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For Immediate Release, December 16, 2009

Contact: Kassie Siegel, (951) 961-7972,

Media Advisory:  Frostpaw the Polar Bear
Available for Comment and Photos in Copenhagen

What: The Center for Biological Diversity’s Frostpaw the polar bear, who has already been featured by The New York Times and in numerous media photos while in Copenhagen, will be available for interviews and photographs. Frostpaw will be accompanied by Kassie Siegel, director of the Center for Biological Diversity’s Climate Law Institute and co-author of the report Yes, He Can: President Obama’s Power to Make an International Climate Commitment Without Waiting for Congress.

When: 1:00 p.m., Wednesday, December 16, 2009

Where: Copenhagen’s Bella Center, in the hallway between Hall H and plenary meeting areas

Background: Two-thirds of all polar bears — including all bears in Alaska — will be extinct by 2050 if current greenhouse gas emissions continue, and the rest of the species will be gone by the end of the century. The Center for Biological Diversity forced the Bush administration to publicly acknowledge, for the first time, the scientific connection between greenhouse gas emissions and species endangerment in response to our petition to gain Endangered Species Act protection for the polar bear. The Center is currently in litigation against the Obama administration regarding its failure to take necessary actions to protect the polar bear from global warming.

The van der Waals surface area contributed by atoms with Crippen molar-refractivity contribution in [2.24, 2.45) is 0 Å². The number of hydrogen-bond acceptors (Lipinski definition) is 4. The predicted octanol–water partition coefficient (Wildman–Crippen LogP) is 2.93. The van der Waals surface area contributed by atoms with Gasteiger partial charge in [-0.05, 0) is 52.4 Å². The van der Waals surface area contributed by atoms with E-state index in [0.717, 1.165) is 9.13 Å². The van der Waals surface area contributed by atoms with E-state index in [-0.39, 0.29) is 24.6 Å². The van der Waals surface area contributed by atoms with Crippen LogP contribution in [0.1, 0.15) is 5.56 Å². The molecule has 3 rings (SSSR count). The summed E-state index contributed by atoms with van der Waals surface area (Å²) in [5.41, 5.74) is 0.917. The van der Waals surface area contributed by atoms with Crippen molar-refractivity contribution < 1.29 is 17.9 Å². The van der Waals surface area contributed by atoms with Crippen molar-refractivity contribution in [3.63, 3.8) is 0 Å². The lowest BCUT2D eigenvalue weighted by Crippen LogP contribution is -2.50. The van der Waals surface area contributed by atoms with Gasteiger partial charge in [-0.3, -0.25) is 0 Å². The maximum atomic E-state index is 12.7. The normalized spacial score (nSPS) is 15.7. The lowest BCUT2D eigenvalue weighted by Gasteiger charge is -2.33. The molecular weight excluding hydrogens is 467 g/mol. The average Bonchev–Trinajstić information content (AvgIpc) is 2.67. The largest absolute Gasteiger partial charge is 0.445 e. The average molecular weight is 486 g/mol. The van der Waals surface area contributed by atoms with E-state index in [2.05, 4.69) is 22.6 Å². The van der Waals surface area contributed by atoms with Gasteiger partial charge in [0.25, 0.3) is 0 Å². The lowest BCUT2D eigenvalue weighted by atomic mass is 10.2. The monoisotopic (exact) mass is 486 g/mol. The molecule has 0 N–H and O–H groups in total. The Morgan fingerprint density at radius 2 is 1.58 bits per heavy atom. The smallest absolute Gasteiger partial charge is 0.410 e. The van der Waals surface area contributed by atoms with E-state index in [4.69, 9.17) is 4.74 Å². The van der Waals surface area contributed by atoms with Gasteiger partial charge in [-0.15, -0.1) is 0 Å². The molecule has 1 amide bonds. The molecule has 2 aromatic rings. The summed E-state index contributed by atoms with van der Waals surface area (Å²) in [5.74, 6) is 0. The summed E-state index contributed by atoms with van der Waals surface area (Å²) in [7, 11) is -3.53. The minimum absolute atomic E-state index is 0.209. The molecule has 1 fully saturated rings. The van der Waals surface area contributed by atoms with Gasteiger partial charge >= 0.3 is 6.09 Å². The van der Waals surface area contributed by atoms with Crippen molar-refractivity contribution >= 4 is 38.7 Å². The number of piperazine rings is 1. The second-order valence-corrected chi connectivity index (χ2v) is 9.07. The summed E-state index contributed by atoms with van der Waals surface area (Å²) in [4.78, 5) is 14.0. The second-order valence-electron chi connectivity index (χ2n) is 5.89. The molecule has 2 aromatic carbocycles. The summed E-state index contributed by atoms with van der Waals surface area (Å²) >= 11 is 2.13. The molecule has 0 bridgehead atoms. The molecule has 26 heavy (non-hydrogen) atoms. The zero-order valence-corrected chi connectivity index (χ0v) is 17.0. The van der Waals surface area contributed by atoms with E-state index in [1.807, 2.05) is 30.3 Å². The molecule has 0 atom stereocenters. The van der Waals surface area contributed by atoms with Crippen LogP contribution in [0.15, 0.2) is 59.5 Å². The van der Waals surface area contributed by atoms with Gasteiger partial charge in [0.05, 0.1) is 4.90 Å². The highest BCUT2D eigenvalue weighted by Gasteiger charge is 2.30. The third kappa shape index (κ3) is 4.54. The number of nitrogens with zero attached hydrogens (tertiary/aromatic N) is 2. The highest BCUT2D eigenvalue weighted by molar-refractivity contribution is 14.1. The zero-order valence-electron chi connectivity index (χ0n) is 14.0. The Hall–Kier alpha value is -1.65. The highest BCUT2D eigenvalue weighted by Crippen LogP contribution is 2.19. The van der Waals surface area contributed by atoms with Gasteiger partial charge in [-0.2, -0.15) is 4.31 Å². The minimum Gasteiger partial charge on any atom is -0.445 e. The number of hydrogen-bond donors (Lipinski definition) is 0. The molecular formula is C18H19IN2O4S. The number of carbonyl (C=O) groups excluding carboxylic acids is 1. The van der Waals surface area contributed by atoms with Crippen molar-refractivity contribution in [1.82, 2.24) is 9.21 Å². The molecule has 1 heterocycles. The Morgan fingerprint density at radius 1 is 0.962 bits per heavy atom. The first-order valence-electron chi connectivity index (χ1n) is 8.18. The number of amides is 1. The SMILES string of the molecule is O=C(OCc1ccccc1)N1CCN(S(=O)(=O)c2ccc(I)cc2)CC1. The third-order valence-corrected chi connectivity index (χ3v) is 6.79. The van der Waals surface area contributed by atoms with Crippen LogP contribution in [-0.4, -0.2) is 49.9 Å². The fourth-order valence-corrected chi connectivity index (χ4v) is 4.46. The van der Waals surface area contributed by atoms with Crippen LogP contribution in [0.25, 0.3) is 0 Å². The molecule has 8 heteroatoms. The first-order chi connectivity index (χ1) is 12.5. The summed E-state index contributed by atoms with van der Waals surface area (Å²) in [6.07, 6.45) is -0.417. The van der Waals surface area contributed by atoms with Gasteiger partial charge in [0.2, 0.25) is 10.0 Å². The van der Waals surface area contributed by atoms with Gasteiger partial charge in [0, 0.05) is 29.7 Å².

Last week, the Center for Biological Diversity released a report, titled Yes, He Can: President Obama’s Power to Make an International Climate Commitment Without Waiting for Congress. The report, which was also the subject of a presentation at a side event last week at the Bella Center, concludes that President Obama need not wait for Congress to act before taking strong action to reduce U.S. emissions. Read the report.

Ms. Siegel and Frostpaw will offer a critique of the current U.S. proposal on the table in Copenhagen, including how the U.S. position would consign polar bears and numerous other species to extinction and result in untold human suffering.  The pair will also be available to discuss the opportunities for the United States to significantly reduce greenhouse emissions via existing authorities under the U.S. Clean Air Act rather than the flawed cap-and-trade bills currently pending before Congress.

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